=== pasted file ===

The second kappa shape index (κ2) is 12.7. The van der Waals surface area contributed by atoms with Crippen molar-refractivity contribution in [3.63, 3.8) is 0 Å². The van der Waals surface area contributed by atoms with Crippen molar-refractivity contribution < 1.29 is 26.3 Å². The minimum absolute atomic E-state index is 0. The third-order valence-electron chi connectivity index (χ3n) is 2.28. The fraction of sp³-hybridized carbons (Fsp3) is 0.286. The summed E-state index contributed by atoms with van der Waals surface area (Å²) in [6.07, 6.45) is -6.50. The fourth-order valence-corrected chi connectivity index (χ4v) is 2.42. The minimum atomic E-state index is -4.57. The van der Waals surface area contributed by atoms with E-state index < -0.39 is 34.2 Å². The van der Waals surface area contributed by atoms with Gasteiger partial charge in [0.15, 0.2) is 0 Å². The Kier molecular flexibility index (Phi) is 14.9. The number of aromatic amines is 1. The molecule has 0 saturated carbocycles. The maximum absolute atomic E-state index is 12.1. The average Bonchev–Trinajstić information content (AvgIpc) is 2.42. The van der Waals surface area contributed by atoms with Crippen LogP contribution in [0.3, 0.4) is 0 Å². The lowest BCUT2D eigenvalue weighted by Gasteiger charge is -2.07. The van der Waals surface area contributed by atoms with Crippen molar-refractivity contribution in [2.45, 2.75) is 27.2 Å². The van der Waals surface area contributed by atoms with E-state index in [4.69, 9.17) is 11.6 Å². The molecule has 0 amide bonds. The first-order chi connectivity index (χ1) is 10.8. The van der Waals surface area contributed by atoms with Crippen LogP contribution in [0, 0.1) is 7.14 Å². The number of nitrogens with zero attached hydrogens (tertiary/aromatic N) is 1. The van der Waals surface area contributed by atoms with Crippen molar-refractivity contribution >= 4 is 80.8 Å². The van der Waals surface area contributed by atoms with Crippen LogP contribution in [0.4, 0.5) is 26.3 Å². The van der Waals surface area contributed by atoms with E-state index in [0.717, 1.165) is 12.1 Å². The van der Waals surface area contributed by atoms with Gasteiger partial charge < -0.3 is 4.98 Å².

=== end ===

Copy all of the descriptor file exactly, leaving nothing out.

The second kappa shape index (κ2) is 12.7. The van der Waals surface area contributed by atoms with Crippen molar-refractivity contribution in [3.63, 3.8) is 0 Å². The van der Waals surface area contributed by atoms with Crippen molar-refractivity contribution < 1.29 is 26.3 Å². The minimum absolute atomic E-state index is 0. The third-order valence-electron chi connectivity index (χ3n) is 2.28. The fraction of sp³-hybridized carbons (Fsp3) is 0.286. The summed E-state index contributed by atoms with van der Waals surface area (Å²) in [6.07, 6.45) is -6.50. The fourth-order valence-corrected chi connectivity index (χ4v) is 2.42. The minimum atomic E-state index is -4.57. The van der Waals surface area contributed by atoms with E-state index < -0.39 is 34.2 Å². The van der Waals surface area contributed by atoms with Gasteiger partial charge in [0.15, 0.2) is 0 Å². The Kier molecular flexibility index (Phi) is 14.9. The number of aromatic amines is 1. The molecule has 0 saturated carbocycles. The maximum absolute atomic E-state index is 12.1. The average Bonchev–Trinajstić information content (AvgIpc) is 2.42. The van der Waals surface area contributed by atoms with Crippen LogP contribution in [0.3, 0.4) is 0 Å². The lowest BCUT2D eigenvalue weighted by Gasteiger charge is -2.07. The van der Waals surface area contributed by atoms with Crippen molar-refractivity contribution in [2.45, 2.75) is 27.2 Å². The van der Waals surface area contributed by atoms with E-state index in [4.69, 9.17) is 11.6 Å². The molecule has 0 amide bonds. The first-order chi connectivity index (χ1) is 10.8. The van der Waals surface area contributed by atoms with Crippen LogP contribution in [0, 0.1) is 7.14 Å². The number of nitrogens with zero attached hydrogens (tertiary/aromatic N) is 1. The van der Waals surface area contributed by atoms with Crippen molar-refractivity contribution >= 4 is 80.8 Å². The van der Waals surface area contributed by atoms with Crippen LogP contribution in [0.4, 0.5) is 26.3 Å². The van der Waals surface area contributed by atoms with E-state index in [0.717, 1.165) is 12.1 Å². The van der Waals surface area contributed by atoms with Gasteiger partial charge < -0.3 is 4.98 Å².